Recently, the incorporation of students’ home languages into monolingual classrooms has been reinvigorated by a scholarly focus on extended linguistic repertoire. In bilingual programs, ideas of language separation have traditionally influenced teaching and learning as a way to protect the minority language, but there is a growing call to engage with the complexity of students’ language practices. In this article, it is suggested that the English-medium (dominant language) classroom can be an effective site for exploring how to leverage and affirm students’ home language practices in bilingual education, and also to support the minority language in the program. Data are drawn from a design-based study that investigated the transition of a Japanese–English primary bilingual program from 30% of instruction in Japanese to a 50:50 program. As part of the study, a Foundation teacher and a Year 5/6 teacher worked towards English curriculum objectives by incorporating languages their students spoke at home, including Japanese, into the English-medium classes. Findings revealed that some Foundation students did not immediately draw on home language practices, instead choosing to use Japanese, whereas the Year 5/6 students demonstrated ambivalence towards Japanese but not towards other language practices.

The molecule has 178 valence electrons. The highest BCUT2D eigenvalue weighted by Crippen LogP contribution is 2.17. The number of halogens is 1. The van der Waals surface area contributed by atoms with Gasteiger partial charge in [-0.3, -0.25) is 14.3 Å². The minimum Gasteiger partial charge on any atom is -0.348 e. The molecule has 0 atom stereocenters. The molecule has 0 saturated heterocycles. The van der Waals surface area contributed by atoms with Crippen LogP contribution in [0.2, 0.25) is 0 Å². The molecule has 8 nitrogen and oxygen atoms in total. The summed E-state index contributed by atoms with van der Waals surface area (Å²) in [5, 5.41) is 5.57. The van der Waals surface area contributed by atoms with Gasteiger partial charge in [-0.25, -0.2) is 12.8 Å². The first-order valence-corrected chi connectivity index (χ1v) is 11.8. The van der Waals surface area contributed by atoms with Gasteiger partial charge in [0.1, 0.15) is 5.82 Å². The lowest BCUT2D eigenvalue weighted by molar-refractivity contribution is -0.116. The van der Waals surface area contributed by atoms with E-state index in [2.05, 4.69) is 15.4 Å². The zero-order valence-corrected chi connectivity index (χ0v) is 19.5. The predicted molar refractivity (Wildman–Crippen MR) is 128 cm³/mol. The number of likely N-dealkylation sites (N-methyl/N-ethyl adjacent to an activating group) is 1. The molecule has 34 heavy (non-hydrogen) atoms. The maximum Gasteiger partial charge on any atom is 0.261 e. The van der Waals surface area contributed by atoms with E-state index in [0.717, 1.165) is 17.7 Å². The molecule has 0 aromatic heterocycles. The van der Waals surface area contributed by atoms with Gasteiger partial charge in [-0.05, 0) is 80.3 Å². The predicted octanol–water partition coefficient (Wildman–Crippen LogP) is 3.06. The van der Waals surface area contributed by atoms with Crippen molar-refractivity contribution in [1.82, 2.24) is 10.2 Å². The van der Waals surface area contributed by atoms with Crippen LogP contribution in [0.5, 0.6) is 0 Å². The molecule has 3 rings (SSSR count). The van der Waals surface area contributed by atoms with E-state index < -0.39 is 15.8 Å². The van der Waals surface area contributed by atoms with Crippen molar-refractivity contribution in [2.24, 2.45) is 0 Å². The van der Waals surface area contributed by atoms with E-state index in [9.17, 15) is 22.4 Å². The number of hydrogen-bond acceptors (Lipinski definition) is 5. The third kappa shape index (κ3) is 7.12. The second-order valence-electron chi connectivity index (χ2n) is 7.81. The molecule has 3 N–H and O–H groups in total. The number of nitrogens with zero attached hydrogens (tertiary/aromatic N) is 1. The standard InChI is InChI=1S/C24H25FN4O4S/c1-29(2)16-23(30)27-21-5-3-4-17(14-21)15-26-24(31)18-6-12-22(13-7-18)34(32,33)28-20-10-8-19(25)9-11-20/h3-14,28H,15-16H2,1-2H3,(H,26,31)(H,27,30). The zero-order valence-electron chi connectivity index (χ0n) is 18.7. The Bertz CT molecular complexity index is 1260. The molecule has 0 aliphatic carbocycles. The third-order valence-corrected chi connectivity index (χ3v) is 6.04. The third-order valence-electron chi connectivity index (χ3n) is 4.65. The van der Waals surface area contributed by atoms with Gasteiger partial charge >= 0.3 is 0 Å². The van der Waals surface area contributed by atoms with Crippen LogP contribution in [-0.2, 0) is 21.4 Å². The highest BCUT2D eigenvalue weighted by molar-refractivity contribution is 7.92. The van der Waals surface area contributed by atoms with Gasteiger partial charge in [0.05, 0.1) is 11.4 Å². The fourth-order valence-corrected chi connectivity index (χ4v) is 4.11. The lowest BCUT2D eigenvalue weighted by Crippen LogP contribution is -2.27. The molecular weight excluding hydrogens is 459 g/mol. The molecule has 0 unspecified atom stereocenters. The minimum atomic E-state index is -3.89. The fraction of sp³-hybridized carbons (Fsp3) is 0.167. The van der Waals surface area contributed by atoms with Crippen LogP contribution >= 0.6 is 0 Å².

- bilingual program
- linguistically diverse students